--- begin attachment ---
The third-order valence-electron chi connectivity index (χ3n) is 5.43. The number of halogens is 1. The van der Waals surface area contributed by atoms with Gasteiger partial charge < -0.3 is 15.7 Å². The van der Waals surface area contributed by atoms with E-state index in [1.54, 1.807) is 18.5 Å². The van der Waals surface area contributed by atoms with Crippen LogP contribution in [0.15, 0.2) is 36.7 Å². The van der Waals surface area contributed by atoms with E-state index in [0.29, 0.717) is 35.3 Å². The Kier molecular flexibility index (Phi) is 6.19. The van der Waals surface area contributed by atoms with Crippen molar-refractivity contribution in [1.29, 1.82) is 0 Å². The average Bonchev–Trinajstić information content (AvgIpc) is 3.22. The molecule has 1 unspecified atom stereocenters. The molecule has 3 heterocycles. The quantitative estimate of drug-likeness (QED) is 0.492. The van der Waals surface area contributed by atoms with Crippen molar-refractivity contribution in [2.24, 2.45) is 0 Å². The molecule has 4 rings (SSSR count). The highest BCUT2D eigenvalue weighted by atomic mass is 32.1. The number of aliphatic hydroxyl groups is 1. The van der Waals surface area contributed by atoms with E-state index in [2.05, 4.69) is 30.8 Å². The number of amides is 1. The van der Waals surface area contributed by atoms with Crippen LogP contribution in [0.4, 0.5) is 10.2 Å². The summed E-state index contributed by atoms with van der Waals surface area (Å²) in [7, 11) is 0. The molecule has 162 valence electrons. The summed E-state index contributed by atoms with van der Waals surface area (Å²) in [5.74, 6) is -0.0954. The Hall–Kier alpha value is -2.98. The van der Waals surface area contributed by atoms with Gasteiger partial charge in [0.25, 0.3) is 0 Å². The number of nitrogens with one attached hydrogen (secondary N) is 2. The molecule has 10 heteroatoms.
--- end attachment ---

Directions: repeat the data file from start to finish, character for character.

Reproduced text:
The third-order valence-electron chi connectivity index (χ3n) is 5.43. The number of halogens is 1. The van der Waals surface area contributed by atoms with Gasteiger partial charge < -0.3 is 15.7 Å². The van der Waals surface area contributed by atoms with E-state index in [1.54, 1.807) is 18.5 Å². The van der Waals surface area contributed by atoms with Crippen LogP contribution in [0.15, 0.2) is 36.7 Å². The van der Waals surface area contributed by atoms with E-state index in [0.29, 0.717) is 35.3 Å². The Kier molecular flexibility index (Phi) is 6.19. The van der Waals surface area contributed by atoms with Crippen molar-refractivity contribution in [1.29, 1.82) is 0 Å². The average Bonchev–Trinajstić information content (AvgIpc) is 3.22. The molecule has 1 unspecified atom stereocenters. The molecule has 3 heterocycles. The quantitative estimate of drug-likeness (QED) is 0.492. The van der Waals surface area contributed by atoms with Crippen molar-refractivity contribution in [2.24, 2.45) is 0 Å². The molecule has 4 rings (SSSR count). The highest BCUT2D eigenvalue weighted by atomic mass is 32.1. The number of aliphatic hydroxyl groups is 1. The van der Waals surface area contributed by atoms with E-state index in [2.05, 4.69) is 30.8 Å². The number of amides is 1. The van der Waals surface area contributed by atoms with Crippen LogP contribution in [0.4, 0.5) is 10.2 Å². The summed E-state index contributed by atoms with van der Waals surface area (Å²) in [7, 11) is 0. The molecule has 162 valence electrons. The summed E-state index contributed by atoms with van der Waals surface area (Å²) in [5.74, 6) is -0.0954. The Hall–Kier alpha value is -2.98. The van der Waals surface area contributed by atoms with Gasteiger partial charge in [0.25, 0.3) is 0 Å². The number of nitrogens with one attached hydrogen (secondary N) is 2. The molecule has 10 heteroatoms.